Jazz: For all the cool cat's out there, you cant have a musical genre review without Jazz! Albeit - some may not see my choice of Nora Jones 'shoot the moon' as true jazz, but I chose it largely because she uses a VERY acoustic and earthy band - which is hard to reproduce accuratly (especially the acoustic bass). The FPM 6's DID reproduce it accuratly. From the nuaces of Nora's sublte piano playing, the harmonics on the acoutis guitar, to the hollow sound of the acoustic bass, the details were captured. Nora's voice came thru cleanly and evenly - again - vocal music is part of the reason I chose these speakers.

Conclusion: I never realized how much I truely liked these speakers until I sat down to review them. I gave them about a month to break in and open up (which they did) and fell in love with the sound all over again! These speakers are very solid - and you get what you expect - a great sounding system. I'm no audiophile, but I am a musician with a critial ear who loves to listen! I should mention that these speakers are mounted on the optional floor stands - which helps the imaging tremendously. Hope this review helped.

Associated gear
Rotel RSX 1052 Receiver (stereo 100 W.P.C)
Toshiba CD player
Monster HTS2000 A/C Filter
Monster MK100 RCA interconnects

Similar products
Klipsh - Flat monitor range
Martin Logan Fresco
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"I'm no audiophile, but I am a musician with a critial ear who loves to listen!"
You, kind sir, ARE an audiophile, at least in my book! After all, you have a critical ear, love to listen, AND have written a loudspeaker review, PLUS you're a musician! (I'm an "audiophile" and I take piano lessons, but I'm no "musician"--LOL!). It would seem to me that you are an audiophile, but maybe you just haven't been one for very long. Welcome to the "club", and happy listening!
-Bill
p.s. I should have mentioned it above, but at least can say it now: Very nice review, you really covered the "werkes". I listen to Bach organ fugues also. Have always wondered what BVW stood for, but never bothered to look it up. So, what DOES BVW stand for?*

*Footnote: It's a dumb question, perhaps, but curiosity trumps my pride and laziness trumps my curiosity, so I never looked it up, and since you brought it up, well...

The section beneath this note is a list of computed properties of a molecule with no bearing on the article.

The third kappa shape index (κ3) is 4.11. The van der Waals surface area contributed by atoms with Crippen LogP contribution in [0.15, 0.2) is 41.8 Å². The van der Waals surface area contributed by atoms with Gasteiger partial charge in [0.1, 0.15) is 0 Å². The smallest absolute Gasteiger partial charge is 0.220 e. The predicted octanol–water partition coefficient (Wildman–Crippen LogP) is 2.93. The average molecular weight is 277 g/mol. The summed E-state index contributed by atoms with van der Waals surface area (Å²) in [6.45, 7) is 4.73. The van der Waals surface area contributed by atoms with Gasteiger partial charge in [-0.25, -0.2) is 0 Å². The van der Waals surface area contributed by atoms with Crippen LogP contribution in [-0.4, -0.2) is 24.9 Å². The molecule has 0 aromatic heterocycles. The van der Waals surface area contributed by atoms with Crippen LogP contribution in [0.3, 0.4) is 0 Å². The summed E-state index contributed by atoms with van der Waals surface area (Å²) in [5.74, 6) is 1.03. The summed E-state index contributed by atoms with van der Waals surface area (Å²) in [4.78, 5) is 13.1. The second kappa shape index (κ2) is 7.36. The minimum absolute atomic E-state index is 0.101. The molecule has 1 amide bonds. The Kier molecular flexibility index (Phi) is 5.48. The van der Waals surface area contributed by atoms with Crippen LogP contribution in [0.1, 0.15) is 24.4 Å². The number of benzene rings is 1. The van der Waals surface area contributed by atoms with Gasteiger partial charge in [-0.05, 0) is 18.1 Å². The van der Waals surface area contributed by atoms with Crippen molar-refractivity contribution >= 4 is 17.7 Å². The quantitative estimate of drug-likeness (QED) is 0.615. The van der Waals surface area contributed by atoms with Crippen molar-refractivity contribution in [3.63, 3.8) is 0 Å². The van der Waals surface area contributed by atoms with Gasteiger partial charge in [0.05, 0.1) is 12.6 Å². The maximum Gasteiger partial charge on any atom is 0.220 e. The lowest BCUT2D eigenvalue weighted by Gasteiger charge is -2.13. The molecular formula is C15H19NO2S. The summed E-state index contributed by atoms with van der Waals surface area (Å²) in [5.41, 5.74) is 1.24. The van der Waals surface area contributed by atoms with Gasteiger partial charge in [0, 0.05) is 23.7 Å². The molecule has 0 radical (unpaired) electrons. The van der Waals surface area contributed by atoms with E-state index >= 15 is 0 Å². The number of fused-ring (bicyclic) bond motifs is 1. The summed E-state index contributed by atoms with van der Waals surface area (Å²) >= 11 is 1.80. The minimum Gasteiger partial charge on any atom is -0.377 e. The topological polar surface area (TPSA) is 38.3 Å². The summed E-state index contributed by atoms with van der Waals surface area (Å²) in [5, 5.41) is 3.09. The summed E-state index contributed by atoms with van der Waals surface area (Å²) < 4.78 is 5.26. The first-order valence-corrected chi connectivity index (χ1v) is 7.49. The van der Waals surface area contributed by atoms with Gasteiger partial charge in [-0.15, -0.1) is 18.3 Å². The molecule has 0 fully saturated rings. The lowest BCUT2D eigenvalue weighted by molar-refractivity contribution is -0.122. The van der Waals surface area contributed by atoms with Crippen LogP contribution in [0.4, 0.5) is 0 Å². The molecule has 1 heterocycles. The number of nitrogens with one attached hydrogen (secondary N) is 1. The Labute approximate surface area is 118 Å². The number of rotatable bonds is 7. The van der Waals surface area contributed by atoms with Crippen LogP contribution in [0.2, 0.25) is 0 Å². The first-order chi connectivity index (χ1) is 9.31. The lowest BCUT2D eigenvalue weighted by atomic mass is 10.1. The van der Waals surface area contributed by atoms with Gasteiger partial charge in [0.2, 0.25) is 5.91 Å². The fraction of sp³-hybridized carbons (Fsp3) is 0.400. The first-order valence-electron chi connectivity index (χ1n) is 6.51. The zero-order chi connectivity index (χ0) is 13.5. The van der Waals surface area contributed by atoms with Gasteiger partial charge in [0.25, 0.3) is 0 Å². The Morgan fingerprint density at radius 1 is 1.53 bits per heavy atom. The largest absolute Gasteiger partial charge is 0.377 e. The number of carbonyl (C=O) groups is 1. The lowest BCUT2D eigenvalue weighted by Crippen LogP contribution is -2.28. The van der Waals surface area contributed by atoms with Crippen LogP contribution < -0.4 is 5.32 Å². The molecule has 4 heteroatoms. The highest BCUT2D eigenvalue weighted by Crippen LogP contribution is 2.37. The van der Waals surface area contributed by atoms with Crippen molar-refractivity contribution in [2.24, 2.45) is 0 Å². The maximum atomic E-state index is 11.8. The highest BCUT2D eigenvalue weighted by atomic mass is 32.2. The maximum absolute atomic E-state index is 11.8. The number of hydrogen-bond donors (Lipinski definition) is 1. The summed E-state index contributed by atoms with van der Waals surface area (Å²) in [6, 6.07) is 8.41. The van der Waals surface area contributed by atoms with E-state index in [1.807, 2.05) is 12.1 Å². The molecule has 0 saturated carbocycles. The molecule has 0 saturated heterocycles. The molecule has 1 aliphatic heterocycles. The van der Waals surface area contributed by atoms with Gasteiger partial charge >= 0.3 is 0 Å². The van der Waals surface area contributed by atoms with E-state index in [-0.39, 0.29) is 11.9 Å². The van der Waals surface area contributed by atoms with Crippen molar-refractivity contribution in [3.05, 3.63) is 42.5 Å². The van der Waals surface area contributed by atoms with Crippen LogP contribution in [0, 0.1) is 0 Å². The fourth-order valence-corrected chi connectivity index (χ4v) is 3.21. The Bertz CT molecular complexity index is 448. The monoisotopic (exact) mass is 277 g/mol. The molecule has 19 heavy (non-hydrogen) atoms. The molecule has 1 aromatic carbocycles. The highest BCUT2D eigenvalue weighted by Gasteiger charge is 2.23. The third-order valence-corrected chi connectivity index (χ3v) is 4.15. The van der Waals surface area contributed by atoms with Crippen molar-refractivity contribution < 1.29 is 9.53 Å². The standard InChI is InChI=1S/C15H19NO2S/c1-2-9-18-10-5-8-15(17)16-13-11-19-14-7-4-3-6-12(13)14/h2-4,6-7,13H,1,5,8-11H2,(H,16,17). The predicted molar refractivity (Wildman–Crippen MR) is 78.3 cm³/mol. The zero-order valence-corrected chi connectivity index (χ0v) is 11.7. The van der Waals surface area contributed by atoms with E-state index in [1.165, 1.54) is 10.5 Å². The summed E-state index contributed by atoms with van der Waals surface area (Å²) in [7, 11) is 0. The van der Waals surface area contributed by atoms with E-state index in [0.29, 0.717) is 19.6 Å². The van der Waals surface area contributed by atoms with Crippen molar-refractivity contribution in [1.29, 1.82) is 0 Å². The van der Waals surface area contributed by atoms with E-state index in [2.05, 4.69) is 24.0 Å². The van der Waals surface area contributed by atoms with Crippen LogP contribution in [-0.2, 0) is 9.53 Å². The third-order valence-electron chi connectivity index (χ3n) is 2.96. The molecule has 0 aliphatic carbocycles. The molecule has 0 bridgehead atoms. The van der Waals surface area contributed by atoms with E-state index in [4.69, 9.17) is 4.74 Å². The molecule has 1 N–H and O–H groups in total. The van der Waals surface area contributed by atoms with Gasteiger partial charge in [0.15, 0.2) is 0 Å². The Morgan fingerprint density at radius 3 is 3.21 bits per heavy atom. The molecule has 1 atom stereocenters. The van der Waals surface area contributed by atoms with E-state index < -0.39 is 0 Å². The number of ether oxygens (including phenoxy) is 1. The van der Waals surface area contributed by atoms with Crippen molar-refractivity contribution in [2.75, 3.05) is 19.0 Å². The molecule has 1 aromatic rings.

Thanks for the kind words Bill. You're exactly on target in terms of me being new to the world of hi-fi listening - so I guess I could be an audiophile, though I've never thought of myself as one. By the by - keep up the piano playing!
Ahh the werkes - speaking of which, you're question brings up an error in my review... I should have typed BWV - Bach Werke-Verzeichnis (German: catalogue of Back's works) instead of BVW (which actually is a common mistake even in many cases). Either way, he was a fantastic composer, and I love listening to his stuff, as well as who knows how many others (i'm on a Faure kick at the moment). Enjoy the music.
"Ahh the werkes - speaking of which, you're question brings up an error in my review... I should have typed BWV - Bach Werke-Verzeichnis (German: catalogue of Back's works) instead of BVW (which actually is a common mistake even in many cases)."
Ummmmm.....uh.....YEAH.....that's EXACTLY what I was thinking.....now that you mention it!

OK, maybe not.

Actually, I HAD honestly wondered (for a long time, in fact) what that meant and had GUESSED in the ballpark but, as mentioned, never looked it up. Thanks for the answer.

Also, I DO plan to keep up the piano, but it's very clear to me that I stink at it! I'm doing it only in the vain hope that the Mozart Effect seen in kiddos might also occur to some extent in adults. No guarantees, as this line of wishful thinking bets heavily on the hope the neurological plasticity persists to any significant degree in adults. It's a very safe bet that you're ALREADY more of an audiophile than I am a musician! Welcome to the club. Your next rite of passage probably involves looking into one of the many Clever Little Clock threads, if you have the time for it.
-Bill